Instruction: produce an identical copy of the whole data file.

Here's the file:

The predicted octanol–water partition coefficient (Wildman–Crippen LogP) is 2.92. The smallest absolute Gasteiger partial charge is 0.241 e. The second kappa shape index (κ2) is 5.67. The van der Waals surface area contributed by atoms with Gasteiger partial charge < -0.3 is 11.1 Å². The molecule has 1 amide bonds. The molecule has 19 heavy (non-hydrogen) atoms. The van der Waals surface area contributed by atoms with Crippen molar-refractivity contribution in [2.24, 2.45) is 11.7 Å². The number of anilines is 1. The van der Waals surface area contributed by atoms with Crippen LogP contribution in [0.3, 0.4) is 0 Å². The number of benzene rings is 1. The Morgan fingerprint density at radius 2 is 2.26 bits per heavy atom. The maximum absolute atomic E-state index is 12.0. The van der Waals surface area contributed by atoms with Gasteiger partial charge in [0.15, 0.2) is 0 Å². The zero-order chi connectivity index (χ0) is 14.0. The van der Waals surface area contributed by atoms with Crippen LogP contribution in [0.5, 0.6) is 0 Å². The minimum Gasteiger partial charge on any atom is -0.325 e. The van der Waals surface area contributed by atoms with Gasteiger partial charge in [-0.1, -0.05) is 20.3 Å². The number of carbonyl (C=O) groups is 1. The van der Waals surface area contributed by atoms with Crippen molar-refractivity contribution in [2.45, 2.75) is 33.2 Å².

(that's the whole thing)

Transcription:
The predicted octanol–water partition coefficient (Wildman–Crippen LogP) is 2.92. The smallest absolute Gasteiger partial charge is 0.241 e. The second kappa shape index (κ2) is 5.67. The van der Waals surface area contributed by atoms with Gasteiger partial charge < -0.3 is 11.1 Å². The molecule has 1 amide bonds. The molecule has 19 heavy (non-hydrogen) atoms. The van der Waals surface area contributed by atoms with Crippen molar-refractivity contribution in [2.24, 2.45) is 11.7 Å². The number of anilines is 1. The van der Waals surface area contributed by atoms with Crippen LogP contribution in [0.3, 0.4) is 0 Å². The number of benzene rings is 1. The Morgan fingerprint density at radius 2 is 2.26 bits per heavy atom. The maximum absolute atomic E-state index is 12.0. The van der Waals surface area contributed by atoms with Gasteiger partial charge in [0.15, 0.2) is 0 Å². The zero-order chi connectivity index (χ0) is 14.0. The van der Waals surface area contributed by atoms with Crippen LogP contribution in [0.5, 0.6) is 0 Å². The minimum Gasteiger partial charge on any atom is -0.325 e. The van der Waals surface area contributed by atoms with Gasteiger partial charge in [-0.1, -0.05) is 20.3 Å². The number of carbonyl (C=O) groups is 1. The van der Waals surface area contributed by atoms with Crippen molar-refractivity contribution in [2.45, 2.75) is 33.2 Å².